Mark Overton works for Southern Rehab in Christchurch and has a special interest in occupational health and persistent pain.
He works within a multidisciplinary team of health professionals who enable people to achieve their goals and improve their quality of life. It was an undergraduate placement with Southern Rehab which sparked Mark’s interest in providing holistic rehabilitation to individuals with persisting pain and those who are unable to participate in work.
Mark completed an undergraduate degree at Otago in 2013 and is currently completing his Master of Physiotherapy, endorsed in occupational health physiotherapy. Mark commenced postgraduate study soon after graduating because he found occupational health both challenging and enjoyable and wanted to gain further knowledge to develop his practice.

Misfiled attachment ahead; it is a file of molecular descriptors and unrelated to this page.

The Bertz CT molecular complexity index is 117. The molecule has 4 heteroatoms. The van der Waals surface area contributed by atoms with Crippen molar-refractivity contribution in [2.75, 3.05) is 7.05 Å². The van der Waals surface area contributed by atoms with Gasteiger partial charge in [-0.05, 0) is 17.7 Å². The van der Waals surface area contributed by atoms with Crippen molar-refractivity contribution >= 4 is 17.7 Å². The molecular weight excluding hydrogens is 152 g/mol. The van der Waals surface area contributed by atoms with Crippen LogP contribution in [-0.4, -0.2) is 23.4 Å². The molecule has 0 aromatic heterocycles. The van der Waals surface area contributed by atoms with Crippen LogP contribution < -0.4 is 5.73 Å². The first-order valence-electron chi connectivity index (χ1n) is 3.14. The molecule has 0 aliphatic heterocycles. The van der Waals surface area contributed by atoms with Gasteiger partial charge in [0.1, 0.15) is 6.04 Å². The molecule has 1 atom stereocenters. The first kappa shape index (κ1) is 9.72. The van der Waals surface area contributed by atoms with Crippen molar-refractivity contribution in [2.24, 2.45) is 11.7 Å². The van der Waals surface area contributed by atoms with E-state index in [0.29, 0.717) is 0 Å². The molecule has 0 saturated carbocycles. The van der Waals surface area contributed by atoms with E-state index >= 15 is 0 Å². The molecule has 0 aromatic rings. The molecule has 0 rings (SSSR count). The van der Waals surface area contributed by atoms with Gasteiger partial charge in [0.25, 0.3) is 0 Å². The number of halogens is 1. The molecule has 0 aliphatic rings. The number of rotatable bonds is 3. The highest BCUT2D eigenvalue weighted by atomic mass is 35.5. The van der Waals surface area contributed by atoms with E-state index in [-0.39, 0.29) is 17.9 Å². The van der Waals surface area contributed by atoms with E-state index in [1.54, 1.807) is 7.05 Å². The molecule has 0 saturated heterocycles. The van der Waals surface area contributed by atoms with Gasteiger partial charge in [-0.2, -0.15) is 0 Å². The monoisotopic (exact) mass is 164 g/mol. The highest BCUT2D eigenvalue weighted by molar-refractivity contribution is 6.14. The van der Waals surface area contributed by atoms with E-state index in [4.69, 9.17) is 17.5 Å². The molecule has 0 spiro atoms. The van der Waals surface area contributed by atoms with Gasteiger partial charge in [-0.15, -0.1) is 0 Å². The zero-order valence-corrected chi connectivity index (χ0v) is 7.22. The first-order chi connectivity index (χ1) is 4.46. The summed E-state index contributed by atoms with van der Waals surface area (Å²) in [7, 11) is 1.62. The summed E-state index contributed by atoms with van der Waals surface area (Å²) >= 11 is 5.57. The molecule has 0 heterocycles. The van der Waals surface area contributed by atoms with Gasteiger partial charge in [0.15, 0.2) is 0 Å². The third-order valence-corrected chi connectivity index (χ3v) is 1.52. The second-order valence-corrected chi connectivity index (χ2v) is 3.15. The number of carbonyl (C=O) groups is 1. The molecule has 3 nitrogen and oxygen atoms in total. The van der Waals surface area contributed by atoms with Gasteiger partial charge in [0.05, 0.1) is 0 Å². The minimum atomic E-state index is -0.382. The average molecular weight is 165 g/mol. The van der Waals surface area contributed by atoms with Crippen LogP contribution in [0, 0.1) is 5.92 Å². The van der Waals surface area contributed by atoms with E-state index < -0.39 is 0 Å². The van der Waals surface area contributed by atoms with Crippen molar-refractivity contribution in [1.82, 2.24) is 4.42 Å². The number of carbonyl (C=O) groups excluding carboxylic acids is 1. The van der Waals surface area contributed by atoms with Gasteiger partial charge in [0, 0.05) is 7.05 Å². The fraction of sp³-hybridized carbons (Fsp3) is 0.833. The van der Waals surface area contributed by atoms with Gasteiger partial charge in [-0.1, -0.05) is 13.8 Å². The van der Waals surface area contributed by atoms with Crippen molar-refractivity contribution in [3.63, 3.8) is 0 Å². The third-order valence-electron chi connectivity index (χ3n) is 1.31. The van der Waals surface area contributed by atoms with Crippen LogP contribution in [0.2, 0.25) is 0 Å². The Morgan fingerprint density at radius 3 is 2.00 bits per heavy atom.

Interestingly, one of the six postgraduate papers focussed on looking at an injured employee within the context of the wider work environment. Mark considers that this has enabled him to better identify and then manage the factors which could impact his clients’ health. He also reported that “being able to tailor assignments to my caseload was particularly helpful as it meant I could develop skills and knowledge in my specific areas of practice.”
PHTY650 is a research paper which Mark completed in 2016. His research focussed on upper quadrant muscle activity in musicians with pain, something he is currently looking to have published. This will compliment occupational health research which he completed during his undergraduate degree which was published in the New Zealand Journal of Physiotherapy last year.
Mark’s current goal is to finish his Masters which he hopes to graduate from later this year. He also wants to continue practicing in his current field as well as participate in further research projects, contributing to occupational health and persisting pain literature.
His advice to new graduates wanting to work in this field is to develop strong communication skills and to consider all factors that may limit someone from reaching their potential.